Editorial Note: This is the final installment in a four-part series on the Civil War and the ways in which the North and South each perceived itself as a "Christian nation." If you missed them, read Part One, Part Two, and Part Three.
In last week's column I argued that members of the Confederate States of America believed that they were a "Christian nation" because their Constitution acknowledged "Almighty God." But this was not the only argument they made to justify their special standing as a nation that was favored by God. Slavery also had something to do with it.
How could the Confederacy claim to be a Christian nation and still keep four million slaves in bondage? The North asked this question relentlessly during the Civil War era, and in response the South developed an increasingly sophisticated answer. The political and religious leaders of the Confederacy had little problem reconciling slavery with their claim to a Christian civilization. The 19th-century South always understood itself to be a society informed by the teachings of the Bible. And nowhere in the New Testament, they claimed, did the Bible condemn slavery.
Southern clergy justified slavery with a host of biblical passages. In the book of Philemon, for example, the apostle Paul urged Onesimus, Philemon's runaway slave, to return to his master. Romans 13, a passage employed by many Northerners in their arguments against Southern secession, could also be used by Southerners as a biblical injunction for the submission of slaves to their masters. And of course, there were always passages such as Ephesians 6:5: "Slaves obey your earthly masters with respect and fear, and with sincerity of heart, just as you would obey Christ."
Thomas Dew, a professor of political science at the College of William and Mary, used the Bible to defend the idea that all societies had a fixed and natural social structure. Citing 1 Corinthians 7:20-21, he argued that slaves should remain slaves because God had made them to fulfill such a role in society. They had been given a divine "calling" and, in Paul's words, "each one should remain in the condition in which he was called."
Southerners reserved harsh judgment for what they perceived as the unbiblical approach to slavery taken by Northern abolitionists. In claiming that slaves should be set free, abolitionists violated the explicit teachings of scripture. Robert L. Dabney, a Virginia Presbyterian clergyman and one of the strongest defenders of slavery in the South, argued that Christianity had always taught that slavery is a permissible institution.
The notion that slaves had "rights" and thus deserved freedom was a modern idea that had been introduced in the 18th century by the progressive thinkers of the Enlightenment. As Dabney put it: "Neither primitive, nor reformed, nor Romanist, nor modern divines taught the doctrine of the intrinsic sinfulness of slaveholding. The church as a body never dreamed of it." Instead, it was the "political agitators of atheistic, Jacobin France" and a few misguided Christians, such as John Wesley, who first popularized abolitionism, "almost eighteen hundred years after Christ's birth." Dabney represented the traditional culture of the 19th-century South—a culture that distrusted the kind of progress that defined modern life. Dabney preferred to cling to nearly two thousand years of biblical scholarship defending the validity of slavery.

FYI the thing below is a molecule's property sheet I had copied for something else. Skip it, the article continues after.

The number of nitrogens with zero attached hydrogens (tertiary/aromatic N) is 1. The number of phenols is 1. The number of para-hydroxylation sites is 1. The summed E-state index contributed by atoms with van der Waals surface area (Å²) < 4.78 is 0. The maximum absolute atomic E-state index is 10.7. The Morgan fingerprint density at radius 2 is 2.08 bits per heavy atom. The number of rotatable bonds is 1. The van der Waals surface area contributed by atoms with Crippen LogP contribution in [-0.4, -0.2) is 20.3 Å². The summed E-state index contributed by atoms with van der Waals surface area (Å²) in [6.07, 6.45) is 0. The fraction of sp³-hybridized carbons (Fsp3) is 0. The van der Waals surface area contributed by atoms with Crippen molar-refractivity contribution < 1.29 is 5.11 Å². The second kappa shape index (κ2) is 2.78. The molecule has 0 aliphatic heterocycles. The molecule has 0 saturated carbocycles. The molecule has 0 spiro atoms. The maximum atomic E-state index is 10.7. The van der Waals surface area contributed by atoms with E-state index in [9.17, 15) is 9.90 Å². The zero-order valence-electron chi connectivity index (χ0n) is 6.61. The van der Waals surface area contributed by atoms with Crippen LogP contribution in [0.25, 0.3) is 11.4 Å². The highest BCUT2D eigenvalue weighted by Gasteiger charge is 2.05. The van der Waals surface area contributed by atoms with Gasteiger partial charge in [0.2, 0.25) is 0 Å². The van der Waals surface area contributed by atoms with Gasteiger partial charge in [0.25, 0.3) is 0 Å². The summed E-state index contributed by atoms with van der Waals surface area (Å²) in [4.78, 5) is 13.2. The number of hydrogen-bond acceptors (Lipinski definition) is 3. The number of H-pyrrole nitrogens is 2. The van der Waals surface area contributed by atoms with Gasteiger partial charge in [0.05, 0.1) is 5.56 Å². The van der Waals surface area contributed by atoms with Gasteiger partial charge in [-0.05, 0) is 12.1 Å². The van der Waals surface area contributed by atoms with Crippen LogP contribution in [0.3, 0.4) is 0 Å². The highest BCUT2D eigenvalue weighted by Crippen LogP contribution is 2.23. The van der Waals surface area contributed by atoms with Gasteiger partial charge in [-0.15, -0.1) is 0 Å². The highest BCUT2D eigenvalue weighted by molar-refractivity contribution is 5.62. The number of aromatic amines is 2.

Southerners believed that abolitionism had no biblical legs to stand on. Anyone who believed that slavery was wrong, they argued, would have to abandon a high view of the Bible's authority. William Lloyd Garrison was a prime example of this trend. When Garrison came to terms with the fact that the Bible seemed to support slavery, he rejected the Bible—or at least its literal interpretation. Writing in his abolitionist magazine, The Liberator, Garrison said, "To say that everything contained within the lids of the bible is divinely inspired, and to insist upon the dogma as fundamentally important, is to give utterance to a bold fiction, and to require the suspension of the reasoning faculties. To say everything in the bible is to be believed, simply because it is found in that volume, is equally absurd and pernicious."
These kinds of public declarations concerning the Bible became fodder for Southern attacks on Northern infidelity. James Henry Thornwell, another powerful theological voice in support of slavery, understood the Civil War as a clash between atheist abolitionists and virtuous slaveholders: "The parties in this conflict are not merely abolitionists and slaveholders—they are atheists, socialists, communists, red republicans, Jacobins, on the one side, and friends of order and regulated freedom on the other."